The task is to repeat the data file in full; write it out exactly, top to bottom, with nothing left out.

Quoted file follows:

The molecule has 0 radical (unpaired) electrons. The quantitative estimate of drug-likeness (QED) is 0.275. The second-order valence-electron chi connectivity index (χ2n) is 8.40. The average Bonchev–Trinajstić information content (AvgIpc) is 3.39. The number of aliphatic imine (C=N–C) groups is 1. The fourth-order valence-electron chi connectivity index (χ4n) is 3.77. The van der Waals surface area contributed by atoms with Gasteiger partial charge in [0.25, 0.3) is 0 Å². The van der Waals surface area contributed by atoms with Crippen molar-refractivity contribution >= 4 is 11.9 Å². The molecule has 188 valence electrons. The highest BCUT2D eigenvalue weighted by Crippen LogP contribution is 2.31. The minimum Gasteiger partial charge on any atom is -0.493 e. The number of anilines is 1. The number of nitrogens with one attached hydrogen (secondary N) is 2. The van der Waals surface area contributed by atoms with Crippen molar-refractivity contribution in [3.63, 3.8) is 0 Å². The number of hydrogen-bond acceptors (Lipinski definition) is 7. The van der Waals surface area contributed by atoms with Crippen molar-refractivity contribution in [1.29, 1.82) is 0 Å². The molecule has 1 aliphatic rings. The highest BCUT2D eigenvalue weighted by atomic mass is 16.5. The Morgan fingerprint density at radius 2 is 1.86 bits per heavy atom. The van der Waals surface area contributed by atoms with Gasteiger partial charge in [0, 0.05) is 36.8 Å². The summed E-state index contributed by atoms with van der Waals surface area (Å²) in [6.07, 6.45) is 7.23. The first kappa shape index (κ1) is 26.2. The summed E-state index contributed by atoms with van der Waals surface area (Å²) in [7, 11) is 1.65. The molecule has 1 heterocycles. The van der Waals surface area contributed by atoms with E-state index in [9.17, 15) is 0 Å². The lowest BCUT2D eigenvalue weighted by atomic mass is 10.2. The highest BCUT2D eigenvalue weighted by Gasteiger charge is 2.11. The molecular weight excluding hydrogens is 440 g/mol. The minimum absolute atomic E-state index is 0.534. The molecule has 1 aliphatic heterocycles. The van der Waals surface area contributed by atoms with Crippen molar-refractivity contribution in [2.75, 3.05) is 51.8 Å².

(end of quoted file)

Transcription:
The molecule has 0 radical (unpaired) electrons. The quantitative estimate of drug-likeness (QED) is 0.275. The second-order valence-electron chi connectivity index (χ2n) is 8.40. The average Bonchev–Trinajstić information content (AvgIpc) is 3.39. The number of aliphatic imine (C=N–C) groups is 1. The fourth-order valence-electron chi connectivity index (χ4n) is 3.77. The van der Waals surface area contributed by atoms with Gasteiger partial charge in [0.25, 0.3) is 0 Å². The van der Waals surface area contributed by atoms with Crippen molar-refractivity contribution >= 4 is 11.9 Å². The molecule has 188 valence electrons. The highest BCUT2D eigenvalue weighted by Crippen LogP contribution is 2.31. The minimum Gasteiger partial charge on any atom is -0.493 e. The number of anilines is 1. The number of nitrogens with one attached hydrogen (secondary N) is 2. The van der Waals surface area contributed by atoms with Crippen molar-refractivity contribution in [3.63, 3.8) is 0 Å². The number of hydrogen-bond acceptors (Lipinski definition) is 7. The van der Waals surface area contributed by atoms with Crippen molar-refractivity contribution in [1.29, 1.82) is 0 Å². The molecule has 1 aliphatic rings. The highest BCUT2D eigenvalue weighted by atomic mass is 16.5. The Morgan fingerprint density at radius 2 is 1.86 bits per heavy atom. The van der Waals surface area contributed by atoms with Gasteiger partial charge in [0, 0.05) is 36.8 Å². The summed E-state index contributed by atoms with van der Waals surface area (Å²) in [6.07, 6.45) is 7.23. The first kappa shape index (κ1) is 26.2. The summed E-state index contributed by atoms with van der Waals surface area (Å²) in [7, 11) is 1.65. The molecule has 1 heterocycles. The van der Waals surface area contributed by atoms with E-state index in [9.17, 15) is 0 Å². The lowest BCUT2D eigenvalue weighted by atomic mass is 10.2. The highest BCUT2D eigenvalue weighted by Gasteiger charge is 2.11. The molecular weight excluding hydrogens is 440 g/mol. The minimum absolute atomic E-state index is 0.534. The molecule has 1 aliphatic heterocycles. The van der Waals surface area contributed by atoms with Crippen molar-refractivity contribution in [2.75, 3.05) is 51.8 Å².